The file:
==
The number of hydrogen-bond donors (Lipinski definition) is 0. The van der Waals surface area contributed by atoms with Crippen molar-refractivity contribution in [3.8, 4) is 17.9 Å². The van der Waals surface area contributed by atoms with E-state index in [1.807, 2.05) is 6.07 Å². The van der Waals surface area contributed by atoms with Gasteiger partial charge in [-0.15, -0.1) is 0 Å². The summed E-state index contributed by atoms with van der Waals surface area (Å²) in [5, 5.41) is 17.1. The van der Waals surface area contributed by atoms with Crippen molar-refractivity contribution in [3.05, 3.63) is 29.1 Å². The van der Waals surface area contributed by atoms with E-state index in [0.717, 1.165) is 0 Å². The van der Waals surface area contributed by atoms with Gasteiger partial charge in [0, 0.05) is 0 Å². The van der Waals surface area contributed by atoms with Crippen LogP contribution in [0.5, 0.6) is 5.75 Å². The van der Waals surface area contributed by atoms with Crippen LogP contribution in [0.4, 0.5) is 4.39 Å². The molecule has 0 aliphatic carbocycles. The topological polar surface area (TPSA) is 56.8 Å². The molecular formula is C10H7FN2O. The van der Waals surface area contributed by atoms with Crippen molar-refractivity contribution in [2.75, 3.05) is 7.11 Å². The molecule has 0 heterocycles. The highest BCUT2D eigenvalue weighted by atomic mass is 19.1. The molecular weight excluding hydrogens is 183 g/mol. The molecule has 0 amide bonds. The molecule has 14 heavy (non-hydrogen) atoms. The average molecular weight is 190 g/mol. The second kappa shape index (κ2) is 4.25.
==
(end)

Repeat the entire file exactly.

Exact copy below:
The number of hydrogen-bond donors (Lipinski definition) is 0. The van der Waals surface area contributed by atoms with Crippen molar-refractivity contribution in [3.8, 4) is 17.9 Å². The van der Waals surface area contributed by atoms with E-state index in [1.807, 2.05) is 6.07 Å². The van der Waals surface area contributed by atoms with Gasteiger partial charge in [-0.15, -0.1) is 0 Å². The summed E-state index contributed by atoms with van der Waals surface area (Å²) in [5, 5.41) is 17.1. The van der Waals surface area contributed by atoms with Crippen molar-refractivity contribution in [3.05, 3.63) is 29.1 Å². The van der Waals surface area contributed by atoms with E-state index in [0.717, 1.165) is 0 Å². The van der Waals surface area contributed by atoms with Gasteiger partial charge in [0, 0.05) is 0 Å². The van der Waals surface area contributed by atoms with Crippen LogP contribution in [0.5, 0.6) is 5.75 Å². The van der Waals surface area contributed by atoms with Crippen LogP contribution in [0.4, 0.5) is 4.39 Å². The molecule has 0 aliphatic carbocycles. The topological polar surface area (TPSA) is 56.8 Å². The molecular formula is C10H7FN2O. The van der Waals surface area contributed by atoms with Crippen molar-refractivity contribution in [2.75, 3.05) is 7.11 Å². The molecule has 0 heterocycles. The highest BCUT2D eigenvalue weighted by atomic mass is 19.1. The molecular weight excluding hydrogens is 183 g/mol. The molecule has 0 amide bonds. The molecule has 14 heavy (non-hydrogen) atoms. The average molecular weight is 190 g/mol. The second kappa shape index (κ2) is 4.25.